Ben Pais , Nucletron, an Elekta company's Vice President Medical Affairs, said: "The NHS recently outlined its commitment to improving radiotherapy services across England as part of its ambition to save an extra  5,000 lives a year from cancer.7 These findings reflect that brachytherapy can offer better outcomes and is the most cost effective treatment option."

The study was funded by a research grant provided by Elekta.

Notes to editors
Judith Moore
Burson Marsteller
T: +44 (0) 20 7300 6275
M +44 (0)7 932 053 829
judith.moore@bm.com

About PANAXEA

PANAXEA is spin-off consultancy of the University of Twente that answers to the growing demand for accelerating safe, effective and cost-effective new medical technologies to the patient. As bringing biomedical products to the market is a lengthy and uncertain process, we offer health economic expertise to model cost-effectiveness and clinical impact, even at the earliest stages of biomedical product development. PANAXEA provides science-based business intelligence and competitive advantage to:

- Improve business plans and attract investors

- Support (pre-)clinical research strategies

- Develop market access strategies

- Prepare (global) reimbursement claims

- Guide decisions on implementation

About Elekta
Elekta is a human care company pioneering significant innovations and clinical solutions for treating cancer and brain disorders. The company develops sophisticated, state-of-the-art tools and treatment planning systems for radiation therapy, radiosurgery and brachytherapy, as well as workflow enhancing software systems across the spectrum of cancer care. Stretching the boundaries of science and technology, providing intelligent and resource-efficient solutions that offer confidence to both healthcare providers and patients, Elekta aims to improve, prolong and even save patient lives.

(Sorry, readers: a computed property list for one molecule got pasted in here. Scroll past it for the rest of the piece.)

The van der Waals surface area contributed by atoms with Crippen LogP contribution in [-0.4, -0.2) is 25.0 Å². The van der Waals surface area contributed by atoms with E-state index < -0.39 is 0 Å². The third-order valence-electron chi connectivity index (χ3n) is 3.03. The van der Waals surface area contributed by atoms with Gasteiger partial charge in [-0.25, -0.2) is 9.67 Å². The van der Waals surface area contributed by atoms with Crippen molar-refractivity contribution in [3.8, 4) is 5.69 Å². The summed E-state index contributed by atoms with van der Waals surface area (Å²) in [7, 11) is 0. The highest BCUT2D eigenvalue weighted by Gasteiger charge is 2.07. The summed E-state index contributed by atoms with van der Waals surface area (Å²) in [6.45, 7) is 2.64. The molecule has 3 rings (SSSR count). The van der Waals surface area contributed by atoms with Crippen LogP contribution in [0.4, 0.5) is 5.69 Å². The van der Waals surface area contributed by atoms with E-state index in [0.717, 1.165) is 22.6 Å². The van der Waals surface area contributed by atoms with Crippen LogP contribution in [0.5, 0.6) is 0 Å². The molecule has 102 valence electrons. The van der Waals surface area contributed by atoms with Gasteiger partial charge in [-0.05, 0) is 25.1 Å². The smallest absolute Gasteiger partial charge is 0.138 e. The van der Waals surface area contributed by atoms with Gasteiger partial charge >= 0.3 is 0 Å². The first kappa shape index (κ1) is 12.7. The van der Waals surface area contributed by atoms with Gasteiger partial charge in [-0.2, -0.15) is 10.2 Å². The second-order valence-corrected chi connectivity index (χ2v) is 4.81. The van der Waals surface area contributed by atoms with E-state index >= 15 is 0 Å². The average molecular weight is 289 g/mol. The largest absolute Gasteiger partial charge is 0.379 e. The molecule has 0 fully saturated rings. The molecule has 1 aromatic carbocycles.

Today, Elekta solutions in oncology and neurosurgery are used in over 6,000 hospitals worldwide. Elekta employs around 3,400 employees globally. The corporate headquarters is located in Stockholm, Sweden, and the company is listed on the Nordic Exchange under the ticker EKTAb. Website: www.elekta.com.

References

  1. Steuten LMG. Comparative cost / QALY of guideline-recommended prostate cancer treatments: a UK cost perspective. PD 0371; 2nd ESTRO Forum, Geneva, Switzerland 2013.
  2. Prescrire Int. 2012 Oct;21(131):242-8.
  3. Guedea F et al, Radiother. Onc. 2007; 82: 50-54
  4. Buron C et al, Int J Radiat Oncol Biol Phys 2007;67(3):812-22.
  5. Prostate Cancer UK Available at: http://prostatecanceruk.org/information/prostate-cancer-facts-and-figures [last accessed March 2013]
  6. A comparison of prostate cancer survival in England, Norway, Sweden www.ncin.org.uk/view.aspx?rid=284 [last accessed March 2013]
  7. Department of Health press release, 'Eight thousand patients to benefit from advanced cancer treatment'.
    https://www.gov.uk/government/news/eight-thousand-patients-to-benefit-from-advanced-cancer-treatment [last accessed March 2013]